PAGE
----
Stolen data found on international crimeservers

News by Chuck Miller

Two crimeservers containing half a gigabyte of stolen data have been discovered in Argentina and Malaysia; the data was likely being made available to the highest bidder

Two crimeservers containing 500MB of stolen data have been discovered in Argentina and Malaysia.

The data was likely being made available online to the highest bidder.

The compromised data was probably gathered using crimeware toolkits, trojans and command-and-control systems used to drive traffic to the servers.

The servers were discovered by Finjan's Malicious Code Research Center. According to Yuval Ben-Itzhak, chief technology officer for Finjan, the servers were the drop sites for data from malware loaded onto PCs all over the world.

“It was obvious that this was an amateur operation, because the servers had not been hidden in any way," he said. "It was probably someone using off-the-shelf crimeware packages that professional hackers are selling to amateurs."

The typical amateur can buy a complete suite of crimeware for $200, and can commit internet crimes without having any sophisticated computer skills, Ben-Itzhak said.

According to a report published by Finjan, the stolen data included:
  • Compromised medical-related data of hospitals and publicly-owned healthcare providers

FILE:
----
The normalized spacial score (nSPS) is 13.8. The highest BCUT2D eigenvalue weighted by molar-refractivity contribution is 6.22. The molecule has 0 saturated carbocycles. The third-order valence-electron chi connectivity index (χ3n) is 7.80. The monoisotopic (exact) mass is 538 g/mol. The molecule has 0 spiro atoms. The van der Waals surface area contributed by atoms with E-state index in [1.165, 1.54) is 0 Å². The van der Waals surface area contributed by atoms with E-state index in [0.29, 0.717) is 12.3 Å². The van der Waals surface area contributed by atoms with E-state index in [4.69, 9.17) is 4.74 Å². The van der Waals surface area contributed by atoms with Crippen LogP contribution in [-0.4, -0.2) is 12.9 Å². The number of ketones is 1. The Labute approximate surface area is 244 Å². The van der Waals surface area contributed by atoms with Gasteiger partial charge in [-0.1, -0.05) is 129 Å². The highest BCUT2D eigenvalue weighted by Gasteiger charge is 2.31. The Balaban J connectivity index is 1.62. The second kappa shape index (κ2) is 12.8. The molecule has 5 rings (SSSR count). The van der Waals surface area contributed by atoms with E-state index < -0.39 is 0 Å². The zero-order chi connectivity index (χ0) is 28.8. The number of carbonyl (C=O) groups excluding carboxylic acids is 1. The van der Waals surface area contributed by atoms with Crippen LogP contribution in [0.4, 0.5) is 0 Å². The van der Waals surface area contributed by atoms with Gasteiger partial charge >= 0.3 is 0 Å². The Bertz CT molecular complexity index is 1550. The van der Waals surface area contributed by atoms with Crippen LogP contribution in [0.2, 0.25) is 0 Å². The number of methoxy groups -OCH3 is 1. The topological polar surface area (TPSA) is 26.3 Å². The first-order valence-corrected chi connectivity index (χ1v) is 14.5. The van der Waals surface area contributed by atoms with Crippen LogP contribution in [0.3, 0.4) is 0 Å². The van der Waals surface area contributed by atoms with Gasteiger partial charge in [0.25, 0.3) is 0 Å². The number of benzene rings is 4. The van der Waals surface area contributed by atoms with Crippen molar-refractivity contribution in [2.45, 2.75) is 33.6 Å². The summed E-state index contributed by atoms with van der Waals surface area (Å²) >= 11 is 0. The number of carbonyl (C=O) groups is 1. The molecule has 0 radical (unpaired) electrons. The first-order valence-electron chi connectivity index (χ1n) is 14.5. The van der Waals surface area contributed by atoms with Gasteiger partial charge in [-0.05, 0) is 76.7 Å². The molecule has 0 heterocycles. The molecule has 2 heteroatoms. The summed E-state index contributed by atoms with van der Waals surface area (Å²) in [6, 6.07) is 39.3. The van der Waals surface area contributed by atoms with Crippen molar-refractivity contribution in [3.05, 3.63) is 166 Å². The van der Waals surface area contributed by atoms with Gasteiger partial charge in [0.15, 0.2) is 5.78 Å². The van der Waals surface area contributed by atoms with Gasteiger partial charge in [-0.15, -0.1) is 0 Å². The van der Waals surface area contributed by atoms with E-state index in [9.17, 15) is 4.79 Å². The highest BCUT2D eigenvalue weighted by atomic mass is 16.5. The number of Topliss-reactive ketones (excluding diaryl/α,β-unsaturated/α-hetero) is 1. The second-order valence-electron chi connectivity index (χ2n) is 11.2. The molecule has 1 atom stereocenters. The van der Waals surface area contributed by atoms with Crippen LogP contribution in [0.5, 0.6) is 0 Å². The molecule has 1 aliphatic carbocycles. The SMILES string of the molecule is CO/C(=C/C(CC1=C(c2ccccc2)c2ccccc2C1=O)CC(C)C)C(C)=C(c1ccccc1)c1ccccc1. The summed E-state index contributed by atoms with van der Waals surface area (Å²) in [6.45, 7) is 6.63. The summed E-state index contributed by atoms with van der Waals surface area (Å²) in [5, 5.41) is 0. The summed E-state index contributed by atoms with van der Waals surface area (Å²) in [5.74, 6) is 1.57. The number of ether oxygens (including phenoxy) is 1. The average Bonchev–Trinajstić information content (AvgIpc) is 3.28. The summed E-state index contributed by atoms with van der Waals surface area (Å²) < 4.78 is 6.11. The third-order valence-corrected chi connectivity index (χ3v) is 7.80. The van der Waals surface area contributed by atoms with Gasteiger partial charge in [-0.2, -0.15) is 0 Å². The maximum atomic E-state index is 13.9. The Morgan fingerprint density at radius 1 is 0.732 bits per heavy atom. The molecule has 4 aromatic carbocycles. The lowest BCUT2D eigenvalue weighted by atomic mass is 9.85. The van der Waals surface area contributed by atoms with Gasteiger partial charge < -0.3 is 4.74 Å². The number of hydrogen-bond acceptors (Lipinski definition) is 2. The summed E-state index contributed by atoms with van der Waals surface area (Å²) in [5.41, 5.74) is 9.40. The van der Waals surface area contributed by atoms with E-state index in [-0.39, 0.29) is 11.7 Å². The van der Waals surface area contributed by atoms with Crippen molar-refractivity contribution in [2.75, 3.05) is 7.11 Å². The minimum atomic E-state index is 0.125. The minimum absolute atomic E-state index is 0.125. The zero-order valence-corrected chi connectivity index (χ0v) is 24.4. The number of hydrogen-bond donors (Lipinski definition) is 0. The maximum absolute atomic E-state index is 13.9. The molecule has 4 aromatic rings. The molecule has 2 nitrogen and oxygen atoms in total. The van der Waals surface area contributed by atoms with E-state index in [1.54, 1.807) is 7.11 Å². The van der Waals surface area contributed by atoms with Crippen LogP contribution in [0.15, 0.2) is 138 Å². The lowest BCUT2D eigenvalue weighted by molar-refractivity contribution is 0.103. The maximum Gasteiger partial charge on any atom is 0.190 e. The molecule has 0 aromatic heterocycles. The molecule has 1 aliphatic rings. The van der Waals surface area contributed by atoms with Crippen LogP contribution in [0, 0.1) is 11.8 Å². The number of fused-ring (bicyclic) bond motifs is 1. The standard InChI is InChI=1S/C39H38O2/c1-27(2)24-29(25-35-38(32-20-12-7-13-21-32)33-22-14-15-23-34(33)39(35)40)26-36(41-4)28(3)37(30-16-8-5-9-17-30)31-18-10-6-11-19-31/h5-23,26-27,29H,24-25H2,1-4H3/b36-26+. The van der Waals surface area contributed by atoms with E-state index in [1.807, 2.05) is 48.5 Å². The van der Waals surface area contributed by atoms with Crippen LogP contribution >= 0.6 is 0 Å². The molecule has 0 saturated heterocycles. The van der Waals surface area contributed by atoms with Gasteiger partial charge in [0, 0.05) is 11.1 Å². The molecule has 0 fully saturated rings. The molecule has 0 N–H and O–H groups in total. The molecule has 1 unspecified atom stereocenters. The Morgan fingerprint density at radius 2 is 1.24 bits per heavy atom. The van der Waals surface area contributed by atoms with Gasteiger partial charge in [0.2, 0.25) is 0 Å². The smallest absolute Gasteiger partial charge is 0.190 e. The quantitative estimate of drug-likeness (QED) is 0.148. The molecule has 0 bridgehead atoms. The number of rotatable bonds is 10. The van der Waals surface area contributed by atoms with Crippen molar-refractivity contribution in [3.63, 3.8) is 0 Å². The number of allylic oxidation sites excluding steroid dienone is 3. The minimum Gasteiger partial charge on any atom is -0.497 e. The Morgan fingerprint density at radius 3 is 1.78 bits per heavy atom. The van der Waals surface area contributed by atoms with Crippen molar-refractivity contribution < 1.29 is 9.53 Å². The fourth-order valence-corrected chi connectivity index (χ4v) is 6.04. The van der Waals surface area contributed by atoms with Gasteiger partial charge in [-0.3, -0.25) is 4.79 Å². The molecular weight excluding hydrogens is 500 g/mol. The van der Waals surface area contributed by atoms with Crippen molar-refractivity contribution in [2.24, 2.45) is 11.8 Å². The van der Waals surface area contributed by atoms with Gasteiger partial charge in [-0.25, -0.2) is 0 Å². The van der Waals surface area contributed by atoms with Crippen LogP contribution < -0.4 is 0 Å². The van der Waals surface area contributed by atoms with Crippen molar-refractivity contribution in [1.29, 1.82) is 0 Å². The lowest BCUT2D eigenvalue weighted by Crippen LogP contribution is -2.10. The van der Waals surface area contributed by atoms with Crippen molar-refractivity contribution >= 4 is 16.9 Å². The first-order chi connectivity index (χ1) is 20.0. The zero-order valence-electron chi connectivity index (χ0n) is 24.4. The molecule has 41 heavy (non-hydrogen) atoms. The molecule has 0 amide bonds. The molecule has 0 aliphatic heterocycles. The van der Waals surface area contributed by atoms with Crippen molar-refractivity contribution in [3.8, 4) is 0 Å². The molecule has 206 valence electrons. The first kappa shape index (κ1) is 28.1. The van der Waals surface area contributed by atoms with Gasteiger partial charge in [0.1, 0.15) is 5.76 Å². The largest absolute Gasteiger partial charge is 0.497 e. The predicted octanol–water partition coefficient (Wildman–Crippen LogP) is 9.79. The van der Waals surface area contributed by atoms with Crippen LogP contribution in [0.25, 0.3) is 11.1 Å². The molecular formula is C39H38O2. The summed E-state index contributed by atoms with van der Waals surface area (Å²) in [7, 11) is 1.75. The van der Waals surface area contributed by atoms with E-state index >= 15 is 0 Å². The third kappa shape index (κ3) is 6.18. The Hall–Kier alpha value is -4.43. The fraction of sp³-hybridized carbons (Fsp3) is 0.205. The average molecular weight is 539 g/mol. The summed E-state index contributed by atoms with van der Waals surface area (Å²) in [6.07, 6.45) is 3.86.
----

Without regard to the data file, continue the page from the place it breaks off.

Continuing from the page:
• Compromised business-related data of a US airline carrier
  • Personal identity information
Two days after being reported to local and international law enforcement authorities, the servers went down, but the individuals behind the operation have not been caught.

Ben-Itzhak said: “It's hard to find the perpetrators, because a server could be located in Argentina, [but] the criminals could be in Eastern Europe, and the crime committed in the US.”

How can this kind of activity be guarded against? The basic guidelines apply, according to Ben-Itzhak: stay current with patches and anti-virus updates, use firewalls and consider adding another layer of security ahead of browsers to stop malware from installing itself –- or run PCs under credentials that prevent software installation, he said.

“Although we are just reporting on two servers, I'm sure that there are hundreds, if not thousands, of servers like these that are not so easily detected," said Ben-Itzhak. "I'm sure that many companies are not even aware that their data may be in the wrongs hands right now.”

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